- 1 Take a Gondola Ride in Venice
- 2 Meet Your Love at the Top of the Empire State Building
- 3 Toss a Coin in the Trevi Fountain
- 4 Ride a Cable Car in San Francisco
- 5 Picnic at the Base of the Eiffel Tower
- 6 Check the Time at Stonehenge
- 7 Steep in Iceland’s Blue Lagoon
- 8 Hang out with the Lincoln Memorial
- 9 Gaze at the Taj Mahal
We’ll Say It: These 9 Tourist Attractions are Actually Worth the Hype
There are certain iconic spots that you have to visit at least once in your life—even if it means embracing the iPhone-wielding, so-not-local/artisanal/authentic side of yourself. Here, nine tourist attractions that continue to top our list.
Take a Gondola Ride in Venice
The scads of gondolas that dot the Venetian canals got their hulls wet centuries ago; there were purportedly 10,000 of them in the city during the 17th century. You may feel like a total sucker forking over $100 for a ride nowadays—it continues to be one of the most in-demand tourist attractions in Italy—but floating down Venice’s waterways, past the ancient palazzos and churches, is nothing short of magical. Time your ride during sunset, when the sky lights the water with a pinkish hue. (For an even more romantic experience, avoid the crowds by swapping the Grand Canal for the smaller, more intimate back canals.)
Meet Your Love at the Top of the Empire State Building
Remember the 1957 classic An Affair to Remember? And normcore favorite Sleepless in Seattle? Peering over the edge of the 102nd floor of the Art Deco Empire State Building still trumps every other view in town, including the Top of the Rock. Steal a kiss while taking in the vista, which stretches 50 miles on a clear day. For a nearly crowd-free experience, go when it opens, at 8 a.m.—because it's never too early for love. (And buy your tickets online in advance.)
Toss a Coin in the Trevi Fountain
Italy’s capital is full of clichéd “when in Rome” locations, from the Colosseum to the Spanish Steps, but it's the coin toss at the Trevi Fountain that's vital for lovers of the Eternal City. Local legend has it that if you toss a coin into its waters—using your right hand, over your left shoulder—you'll be coming back to the city. And who doesn't want to see Italy again, and again and again? JS Tip: Go at dawn, when the Trevi Fountain is usually empty of tourists (in their place: bathing pigeons).
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Ride a Cable Car in San Francisco
In a city of steep climbs (Bradford Street has a 40 percent grade), hopping on a cable car is the easy way up. The system was introduced in 1873 after the slippery-when-wet streets started hosting some horrific traffic accidents. And though the cars were built for safety sake, they still come with a dangerous thrill—just hold on to the poles along the sides of the car and let the wind give your hair a fresh blowout. There isn't a good or bad time to go, if our recommendation is to take the least crowded line, which travels down California Street.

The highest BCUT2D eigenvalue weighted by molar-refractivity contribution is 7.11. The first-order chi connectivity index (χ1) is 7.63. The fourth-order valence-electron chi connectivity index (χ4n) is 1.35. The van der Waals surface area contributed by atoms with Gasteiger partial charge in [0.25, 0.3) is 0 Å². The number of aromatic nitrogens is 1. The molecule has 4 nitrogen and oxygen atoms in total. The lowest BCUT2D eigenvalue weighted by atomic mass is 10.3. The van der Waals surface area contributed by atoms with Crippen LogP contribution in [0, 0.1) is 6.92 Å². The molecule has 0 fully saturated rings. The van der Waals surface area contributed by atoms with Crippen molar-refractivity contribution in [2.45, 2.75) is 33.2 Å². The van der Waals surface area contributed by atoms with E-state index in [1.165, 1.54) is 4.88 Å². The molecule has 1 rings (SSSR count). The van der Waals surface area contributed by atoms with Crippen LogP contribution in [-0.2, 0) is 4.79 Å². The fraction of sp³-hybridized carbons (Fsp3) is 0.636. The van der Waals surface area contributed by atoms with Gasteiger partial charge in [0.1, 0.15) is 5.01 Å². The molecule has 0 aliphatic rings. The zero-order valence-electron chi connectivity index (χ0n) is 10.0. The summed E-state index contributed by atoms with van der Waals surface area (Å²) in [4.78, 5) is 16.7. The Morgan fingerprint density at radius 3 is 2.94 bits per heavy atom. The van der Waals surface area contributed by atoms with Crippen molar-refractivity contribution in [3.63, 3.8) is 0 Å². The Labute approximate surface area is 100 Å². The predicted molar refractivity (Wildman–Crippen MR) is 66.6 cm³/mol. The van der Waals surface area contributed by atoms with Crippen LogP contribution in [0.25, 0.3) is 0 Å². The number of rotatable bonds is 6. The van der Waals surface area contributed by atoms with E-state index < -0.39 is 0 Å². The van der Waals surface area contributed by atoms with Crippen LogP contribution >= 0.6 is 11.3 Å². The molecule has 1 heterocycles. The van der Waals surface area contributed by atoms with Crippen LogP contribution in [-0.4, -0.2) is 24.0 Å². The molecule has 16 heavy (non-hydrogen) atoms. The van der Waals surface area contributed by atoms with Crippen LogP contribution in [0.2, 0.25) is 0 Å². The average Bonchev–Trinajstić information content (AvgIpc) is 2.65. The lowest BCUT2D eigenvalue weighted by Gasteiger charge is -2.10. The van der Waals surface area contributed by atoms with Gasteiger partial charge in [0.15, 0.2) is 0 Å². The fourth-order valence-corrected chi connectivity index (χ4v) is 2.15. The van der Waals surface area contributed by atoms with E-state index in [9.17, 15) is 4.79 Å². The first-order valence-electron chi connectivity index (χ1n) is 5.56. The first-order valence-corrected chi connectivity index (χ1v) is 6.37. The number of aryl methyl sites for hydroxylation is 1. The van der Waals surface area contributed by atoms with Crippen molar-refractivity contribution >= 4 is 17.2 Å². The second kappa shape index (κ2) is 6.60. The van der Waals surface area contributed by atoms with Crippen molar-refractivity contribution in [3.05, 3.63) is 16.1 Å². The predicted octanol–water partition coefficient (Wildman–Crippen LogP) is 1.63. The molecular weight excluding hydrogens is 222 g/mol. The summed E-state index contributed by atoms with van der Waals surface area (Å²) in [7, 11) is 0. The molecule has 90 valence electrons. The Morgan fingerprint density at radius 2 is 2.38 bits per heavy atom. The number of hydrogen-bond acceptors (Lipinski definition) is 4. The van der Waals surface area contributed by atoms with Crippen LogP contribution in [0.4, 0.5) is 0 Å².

Picnic at the Base of the Eiffel Tower
You knew this would have to be on our list. Going up to the top is a must for virtually every traveler, but we think picnicking in the Champ de Mars below is even better—preferably with some camembert or roquefort and a crusty baguette from a local boulangerie. Psst—the autumn months are significantly less crowded than summer.
Check the Time at Stonehenge
If you’re in England, you’d be remiss not to make the trek to this bluestone Neolithic monument, which was finished circa 2000 BC. The sheer size of the rocks, and the effort it must have taken to erect them, will leave you awestruck. It's still unclear what the structure symbolizes, but it was likely a solar calendar or a site for ancestor worship and pagan rituals. Want to skip the busy summer months? Go in fall or early spring instead.
Steep in Iceland’s Blue Lagoon
You may not know that despite ranking high on lists of the world’s natural wonders, the Blue Lagoon isn't technically natural. It was created in 1976 with warm runoff from a nearby geothermal power plant. But it's a required rite of passage in Iceland thanks to its mineral-rich waters, steam rooms and silica mud masks. And did we mention the swim-up bar? Visits in the evenings are best, after the tourist buses head back to Reykjavik. Admission numbers are capped to avoid overcrowding, so be sure to book your ticket in advance to guarantee entry.
Hang out with the Lincoln Memorial
Washington D.C. does memorials right, but the Lincoln Memorial, opened in 1922, will always be our favorite for its Greek columns, 12-foot statue of Abe, and walls etched with the Gettysburg address. Stand on the plaque in the exact spot where Martin Luther King Jr. delivered his "I have a dream" speech; you'll feel the waves of history wash over you. While Abe welcomes visitors at all hours, we love to go at dawn when the sun is rising over the Potomac.
Gaze at the Taj Mahal
The striking white marble mausoleum in Agra was dreamed up in 1632 as a final resting place for Shah Jahan's most beloved wife (he had three) and cost some $827 million in today's dollars to build. Tickets run 750 rupees (about $11), remarkably cheap for the once-in-a-lifetime chance to have your mind truly blown. (Yes, the Taj Mahal is as amazing as it appears in pictures.) Go at sunrise, when the landmark is bathed in a highly 'grammable soft, heavenly light.
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